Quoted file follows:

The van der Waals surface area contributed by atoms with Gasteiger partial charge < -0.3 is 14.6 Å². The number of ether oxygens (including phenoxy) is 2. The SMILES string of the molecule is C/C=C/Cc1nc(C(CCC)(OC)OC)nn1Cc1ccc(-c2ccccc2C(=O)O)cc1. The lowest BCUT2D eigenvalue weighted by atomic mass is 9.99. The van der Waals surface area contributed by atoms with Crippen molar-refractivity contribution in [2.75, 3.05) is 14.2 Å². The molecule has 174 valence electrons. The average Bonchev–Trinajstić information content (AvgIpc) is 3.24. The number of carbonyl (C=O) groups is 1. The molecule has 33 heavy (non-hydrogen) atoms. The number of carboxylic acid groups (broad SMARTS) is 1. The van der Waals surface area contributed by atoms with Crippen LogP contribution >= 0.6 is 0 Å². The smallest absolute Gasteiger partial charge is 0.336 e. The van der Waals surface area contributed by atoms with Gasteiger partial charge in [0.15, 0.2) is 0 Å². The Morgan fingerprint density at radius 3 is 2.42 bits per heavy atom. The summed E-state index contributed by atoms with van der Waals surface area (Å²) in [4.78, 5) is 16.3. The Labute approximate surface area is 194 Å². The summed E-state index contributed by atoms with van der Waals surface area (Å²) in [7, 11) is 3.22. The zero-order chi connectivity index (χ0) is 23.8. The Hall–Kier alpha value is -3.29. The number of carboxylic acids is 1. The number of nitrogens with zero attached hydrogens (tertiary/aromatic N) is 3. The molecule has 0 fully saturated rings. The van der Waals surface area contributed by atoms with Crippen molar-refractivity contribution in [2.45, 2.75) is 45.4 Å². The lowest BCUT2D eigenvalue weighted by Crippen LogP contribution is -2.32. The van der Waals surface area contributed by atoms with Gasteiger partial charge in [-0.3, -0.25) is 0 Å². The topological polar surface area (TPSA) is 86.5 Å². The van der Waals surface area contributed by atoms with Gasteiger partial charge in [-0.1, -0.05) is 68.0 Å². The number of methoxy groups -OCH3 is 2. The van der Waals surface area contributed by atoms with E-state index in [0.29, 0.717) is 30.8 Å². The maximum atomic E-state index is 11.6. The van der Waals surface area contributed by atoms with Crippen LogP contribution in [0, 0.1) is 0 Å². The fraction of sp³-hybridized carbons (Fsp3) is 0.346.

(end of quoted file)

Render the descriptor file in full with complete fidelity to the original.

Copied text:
The van der Waals surface area contributed by atoms with Gasteiger partial charge < -0.3 is 14.6 Å². The number of ether oxygens (including phenoxy) is 2. The SMILES string of the molecule is C/C=C/Cc1nc(C(CCC)(OC)OC)nn1Cc1ccc(-c2ccccc2C(=O)O)cc1. The lowest BCUT2D eigenvalue weighted by atomic mass is 9.99. The van der Waals surface area contributed by atoms with Crippen molar-refractivity contribution in [2.75, 3.05) is 14.2 Å². The molecule has 174 valence electrons. The average Bonchev–Trinajstić information content (AvgIpc) is 3.24. The number of carbonyl (C=O) groups is 1. The molecule has 33 heavy (non-hydrogen) atoms. The number of carboxylic acid groups (broad SMARTS) is 1. The van der Waals surface area contributed by atoms with Crippen LogP contribution >= 0.6 is 0 Å². The smallest absolute Gasteiger partial charge is 0.336 e. The van der Waals surface area contributed by atoms with Gasteiger partial charge in [0.15, 0.2) is 0 Å². The Morgan fingerprint density at radius 3 is 2.42 bits per heavy atom. The summed E-state index contributed by atoms with van der Waals surface area (Å²) in [4.78, 5) is 16.3. The Labute approximate surface area is 194 Å². The summed E-state index contributed by atoms with van der Waals surface area (Å²) in [7, 11) is 3.22. The zero-order chi connectivity index (χ0) is 23.8. The Hall–Kier alpha value is -3.29. The number of carboxylic acids is 1. The number of nitrogens with zero attached hydrogens (tertiary/aromatic N) is 3. The molecule has 0 fully saturated rings. The van der Waals surface area contributed by atoms with Crippen molar-refractivity contribution in [2.45, 2.75) is 45.4 Å². The lowest BCUT2D eigenvalue weighted by Crippen LogP contribution is -2.32. The van der Waals surface area contributed by atoms with Gasteiger partial charge in [-0.3, -0.25) is 0 Å². The topological polar surface area (TPSA) is 86.5 Å². The van der Waals surface area contributed by atoms with Gasteiger partial charge in [-0.1, -0.05) is 68.0 Å². The number of methoxy groups -OCH3 is 2. The van der Waals surface area contributed by atoms with E-state index in [0.29, 0.717) is 30.8 Å². The maximum atomic E-state index is 11.6. The van der Waals surface area contributed by atoms with Crippen LogP contribution in [0, 0.1) is 0 Å². The fraction of sp³-hybridized carbons (Fsp3) is 0.346.